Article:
What is an Urban Growth Boundary?
Urban growth boundaries are geographic areas defined in plans or regulations as desirable and appropriate for growth during a defined period of time, usually 20 years. In order to encourage private investment, urban growth areas are considered a high priority for public infrastructure and services.
Land considered suitable for inclusion in an urban growth area usually has existing public infrastructure and/or has a high potential for cost-effective infrastructure investments. Land outside of an urban growth boundary is less suitable for development because the cost of extending public infrastructure and services would be high, because it is environmentally sensitive, and/or because preservation of its rural or natural character is important.
Who can implement an Urban Growth Boundary?
Urban growth boundaries are typically implemented through state, regional, or local planning agencies or legislative bodies. They work best when coupled with a larger comprehensive growth policy and/or subarea plans. It is also important to have an up-to-date assessment of existing public infrastructure and services.
What are the keys to success and potential pitfalls?
Stakeholder Involvement and Public Outreach: Because urban growth boundaries have a significant impact on the ability to develop private land, a thorough public involvement process is critical in formulating these boundaries. Potential controversies can be avoided during the planning stages by carefully designing these boundaries to address public, professional, and political concerns. The process for adopting and updating the boundaries should be very clear.
Technically Sound Methodology for Boundary Designation and Adjustments: Urban growth boundaries require careful analysis prior to implementation, both in terms of stakeholder input and in terms of technical analysis. It is important to use logical, defensible criteria for identifying land to be included urban growth boundaries. Planning for a 20-year urban growth boundary requires technical resources sufficient to project the locations and rates of future growth, to identify suitable locations for urban growth boundaries, and to develop infrastructure and funding plans to support the desired growth. Impact analyses should be conducted prior to implementing any growth boundary.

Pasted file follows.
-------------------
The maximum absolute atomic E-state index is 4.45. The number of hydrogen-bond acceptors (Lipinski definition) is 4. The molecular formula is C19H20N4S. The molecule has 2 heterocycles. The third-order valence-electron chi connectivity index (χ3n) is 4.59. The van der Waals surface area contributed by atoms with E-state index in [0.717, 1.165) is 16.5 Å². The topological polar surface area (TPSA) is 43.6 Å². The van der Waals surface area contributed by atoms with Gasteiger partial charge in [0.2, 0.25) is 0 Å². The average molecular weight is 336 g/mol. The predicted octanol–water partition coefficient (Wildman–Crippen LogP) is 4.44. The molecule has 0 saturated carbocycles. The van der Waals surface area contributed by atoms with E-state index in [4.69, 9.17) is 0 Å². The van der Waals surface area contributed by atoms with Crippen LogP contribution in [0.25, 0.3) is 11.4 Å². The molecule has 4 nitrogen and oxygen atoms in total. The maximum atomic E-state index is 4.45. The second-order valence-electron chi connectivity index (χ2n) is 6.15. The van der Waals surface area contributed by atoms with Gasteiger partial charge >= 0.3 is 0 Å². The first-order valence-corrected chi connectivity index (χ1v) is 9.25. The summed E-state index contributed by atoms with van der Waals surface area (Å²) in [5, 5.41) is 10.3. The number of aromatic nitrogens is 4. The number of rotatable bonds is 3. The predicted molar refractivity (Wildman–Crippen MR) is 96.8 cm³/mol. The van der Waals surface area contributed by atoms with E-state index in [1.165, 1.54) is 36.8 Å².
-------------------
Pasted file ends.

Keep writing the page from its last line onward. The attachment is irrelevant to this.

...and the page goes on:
Consistent, Streamlined Development Review Process: The boundary should serve as an incentive for development by enabling projects in the designated areas to move forward more quickly and easily than projects outside the boundary. Toward this end, the development review process for proposed projects in the urban growth areas should be clearly defined, quickly administered and consistently applied. Ongoing administrative costs should be factored into the plans for maintaining and updating the urban growth boundary.
Where has this strategy been applied?
Examples in Montana
- The City of Missoula: In July 2009, the City of Missoula produced the first annual update of the supporting data used to create the Urban Fringe Development Area (UFDA) Growth Policy Amendment adopted in 2008. This document shows the changes to some of these factors that have occurred during the calendar year 2008.
- The City of Bozeman: The Bozeman Community Plan is based on the 20-year sewer service boundary contained in the City's 2007 Wastewater Facilities Plan. This same planning area boundary was used for other City facility plans, including the Parks, Recreation, Open Space and Trails Plan, the Water Facilities Plan, and the Stormwater Facilities Plan. It is fairly common for larger communities in Montana to base the urban planning area on the future water or wastewater service area boundary.
- The City of Kalispell also used this approach for their growth policy and the water and wastewater facilities service area (potential utility service area) was used as the boundary for their transportation plan.
Examples outside of Montana
- Metro (Portland, OR) Urban Growth Boundary: The most studied example of urban growth boundaries is that of Portland, Oregon. In the 1970's, the State of Oregon passed laws requiring every city and metropolitan area to designate an urban growth boundary. Though controversial, many have cited the urban growth boundary as a significant reason behind Portland's increases in housing density, transit and bicycle use, and air quality, while significantly limiting the expansion of sprawl into rural lands. Much of the controversy surrounds the issues of housing affordability and the impact on landowners outside of the boundary.
- The Boulder, Colorado, area has sought to control sprawl through a comparable "community service area concept".
- Lexington, KY: Kentucky's growth boundary has preserved the Bluegrass Country around Lexington since 1958.
How can I get started?
Urban growth boundaries involve a balance of rural preservation and contained urban development. A first step toward in containing urban development would be to identify and adopt general boundaries in the local Growth Policy, followed by the development of regulatory tools and financing tools such as concurrency requirements.
Where can I get more information?
- Rolf Pendall, Jonathan Martin, and William Fulton. August 2002. Holding the Line: Urban Containment In The United States.
- Maryland Office of Planning. 1995. Models and Guidelines for Managing Maryland's Growth: Urban Growth Boundaries.
- Smart Communities Network.
- Greenbelt Alliance. "Urban Growth Boundaries"